AWS Machine Learning Blog
Amazon Transcribe now supports real-time transcriptions
Amazon Transcribe is an automatic speech recognition (ASR) service that makes it easy for developers to add speech-to-text capability to applications. We’re excited to announce a new feature called Streaming Transcription, which enables users to pass a live audio stream to our service and receive text transcripts in real time.
Real-time transcriptions benefit use cases across diverse verticals, including contact centers, media and entertainment, courtroom record keeping, finance, and insurance. For example, contact centers can detect keywords in real-time transcriptions to trigger downstream actions, like automatically summoning a supervisor. In media, live broadcasting of news or shows can benefit from live subtitling. Video game companies can use streaming transcription to meet accessibility requirements for in-game chat, helping players who have hearing impairments. In the legal domain, courtrooms can leverage real-time transcriptions to enable stenography, while lawyers can also make legal annotations on top of live transcripts for deposition purposes. In business productivity, companies can leverage real-time transcription to capture meeting notes on the fly.
Streaming Transcription utilizes HTTP 2’s implementation of bidirectional streams to handle streaming audio and transcripts between your application and the Amazon Transcribe service. Bidirectional streams allow your application to handle sending and receiving data at the same time, resulting in quicker, more reactive results.
To demonstrate how to use the AWS SDK to take advantage of Streaming Transcription within your own applications, we’ve created an example application. This application creates a basic user interface that allows you to stream audio from your microphone or an audio file to Amazon Transcribe and receive transcripts in real time.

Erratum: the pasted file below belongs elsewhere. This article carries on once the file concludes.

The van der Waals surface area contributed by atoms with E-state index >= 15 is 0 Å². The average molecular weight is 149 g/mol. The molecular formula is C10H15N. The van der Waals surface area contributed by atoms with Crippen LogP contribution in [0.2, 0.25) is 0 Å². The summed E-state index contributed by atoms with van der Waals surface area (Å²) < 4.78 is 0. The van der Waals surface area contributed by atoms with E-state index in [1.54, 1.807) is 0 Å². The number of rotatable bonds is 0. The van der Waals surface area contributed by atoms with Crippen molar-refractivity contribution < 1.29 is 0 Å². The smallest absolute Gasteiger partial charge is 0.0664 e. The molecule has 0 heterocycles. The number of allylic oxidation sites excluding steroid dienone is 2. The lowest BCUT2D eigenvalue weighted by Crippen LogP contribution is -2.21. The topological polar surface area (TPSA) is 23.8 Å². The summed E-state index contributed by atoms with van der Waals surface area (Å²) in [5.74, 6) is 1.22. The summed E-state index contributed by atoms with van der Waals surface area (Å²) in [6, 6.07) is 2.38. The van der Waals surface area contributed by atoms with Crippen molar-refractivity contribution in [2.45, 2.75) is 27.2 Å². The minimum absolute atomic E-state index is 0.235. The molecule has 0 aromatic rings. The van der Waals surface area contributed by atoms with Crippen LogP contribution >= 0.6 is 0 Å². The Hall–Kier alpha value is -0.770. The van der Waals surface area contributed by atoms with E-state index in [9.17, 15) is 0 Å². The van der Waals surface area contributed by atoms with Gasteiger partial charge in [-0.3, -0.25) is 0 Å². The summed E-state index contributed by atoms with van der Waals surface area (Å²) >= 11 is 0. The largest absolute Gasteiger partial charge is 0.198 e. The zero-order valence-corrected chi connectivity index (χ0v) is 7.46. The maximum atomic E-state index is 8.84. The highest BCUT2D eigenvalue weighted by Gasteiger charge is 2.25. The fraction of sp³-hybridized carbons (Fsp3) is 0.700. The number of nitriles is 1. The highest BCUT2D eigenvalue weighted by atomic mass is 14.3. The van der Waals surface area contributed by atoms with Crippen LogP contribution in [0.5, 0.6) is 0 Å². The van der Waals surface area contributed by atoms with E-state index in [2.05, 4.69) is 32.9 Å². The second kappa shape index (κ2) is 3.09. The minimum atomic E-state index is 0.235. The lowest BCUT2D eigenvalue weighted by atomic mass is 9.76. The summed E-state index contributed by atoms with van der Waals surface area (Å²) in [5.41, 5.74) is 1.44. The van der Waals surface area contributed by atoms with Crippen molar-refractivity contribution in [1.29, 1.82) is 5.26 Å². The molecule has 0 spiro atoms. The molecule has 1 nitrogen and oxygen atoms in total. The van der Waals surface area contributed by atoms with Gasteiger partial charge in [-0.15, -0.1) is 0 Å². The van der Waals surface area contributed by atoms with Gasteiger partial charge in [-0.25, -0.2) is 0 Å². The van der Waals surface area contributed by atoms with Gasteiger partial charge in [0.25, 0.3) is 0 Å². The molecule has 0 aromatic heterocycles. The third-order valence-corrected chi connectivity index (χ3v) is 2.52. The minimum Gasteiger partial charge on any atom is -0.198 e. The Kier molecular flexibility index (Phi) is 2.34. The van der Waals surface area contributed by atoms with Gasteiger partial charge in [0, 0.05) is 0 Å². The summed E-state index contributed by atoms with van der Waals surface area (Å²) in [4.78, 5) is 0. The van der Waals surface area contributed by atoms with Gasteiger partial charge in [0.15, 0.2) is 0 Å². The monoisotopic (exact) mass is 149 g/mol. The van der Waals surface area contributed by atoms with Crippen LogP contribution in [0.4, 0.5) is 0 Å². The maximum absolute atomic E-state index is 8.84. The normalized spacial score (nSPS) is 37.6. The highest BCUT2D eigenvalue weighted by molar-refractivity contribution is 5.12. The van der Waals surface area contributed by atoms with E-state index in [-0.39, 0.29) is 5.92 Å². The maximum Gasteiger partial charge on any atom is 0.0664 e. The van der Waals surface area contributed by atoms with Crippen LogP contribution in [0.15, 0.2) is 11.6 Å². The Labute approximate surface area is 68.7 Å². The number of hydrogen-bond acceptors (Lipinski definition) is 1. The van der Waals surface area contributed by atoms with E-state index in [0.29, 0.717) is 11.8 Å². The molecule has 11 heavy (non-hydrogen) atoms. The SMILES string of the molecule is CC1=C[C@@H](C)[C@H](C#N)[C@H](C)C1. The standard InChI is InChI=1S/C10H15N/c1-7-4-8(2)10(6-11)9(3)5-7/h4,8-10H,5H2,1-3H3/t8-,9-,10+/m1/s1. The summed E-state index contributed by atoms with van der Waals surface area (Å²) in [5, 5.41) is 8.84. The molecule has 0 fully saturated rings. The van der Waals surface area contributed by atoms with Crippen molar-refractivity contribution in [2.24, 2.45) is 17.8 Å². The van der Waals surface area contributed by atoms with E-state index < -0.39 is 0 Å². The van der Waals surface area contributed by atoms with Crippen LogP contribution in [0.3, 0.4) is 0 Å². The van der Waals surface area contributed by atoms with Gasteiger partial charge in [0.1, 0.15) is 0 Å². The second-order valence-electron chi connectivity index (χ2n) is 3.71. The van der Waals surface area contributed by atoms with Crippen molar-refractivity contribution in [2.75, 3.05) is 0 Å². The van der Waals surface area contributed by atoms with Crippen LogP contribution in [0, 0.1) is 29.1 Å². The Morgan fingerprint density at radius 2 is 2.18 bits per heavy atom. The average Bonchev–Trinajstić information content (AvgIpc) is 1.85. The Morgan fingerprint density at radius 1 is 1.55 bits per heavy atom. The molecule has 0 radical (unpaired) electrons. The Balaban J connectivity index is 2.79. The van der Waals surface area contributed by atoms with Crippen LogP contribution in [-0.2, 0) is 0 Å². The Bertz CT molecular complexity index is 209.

The example application can be found on the AWS GitHub account (https://github.com/aws-samples). Download the example app by choosing the green Clone or download button and selecting the Download ZIP link. Alternatively, you can clone the repository to your desktop using Git or SVN.
Build the application with Apache Maven (https://maven.apache.org/index.html) and then execute the resulting jar with the following commands:
You should be off and transcribing! Live!
To explore the code, start with the startTranscription method in the TranscribeStreamingClientWrapper class:
All the code necessary to set up an audio stream and a response handler can be found in the repository. We recommend using this example as a starting point for your application.
Good luck and happy transcribing!
About the authors
Paul Zhao is a Sr. Product Manager at AWS Machine Learning. He manages the Amazon Transcribe service. Outside of work, Paul is a motorcycle enthusiast and avid woodworker.
Paul Kohan is a Sr. Software Engineer at Amazon Transcribe. Outside of work Paul enjoys hanging out with his dog, Toby, and playing video and board games.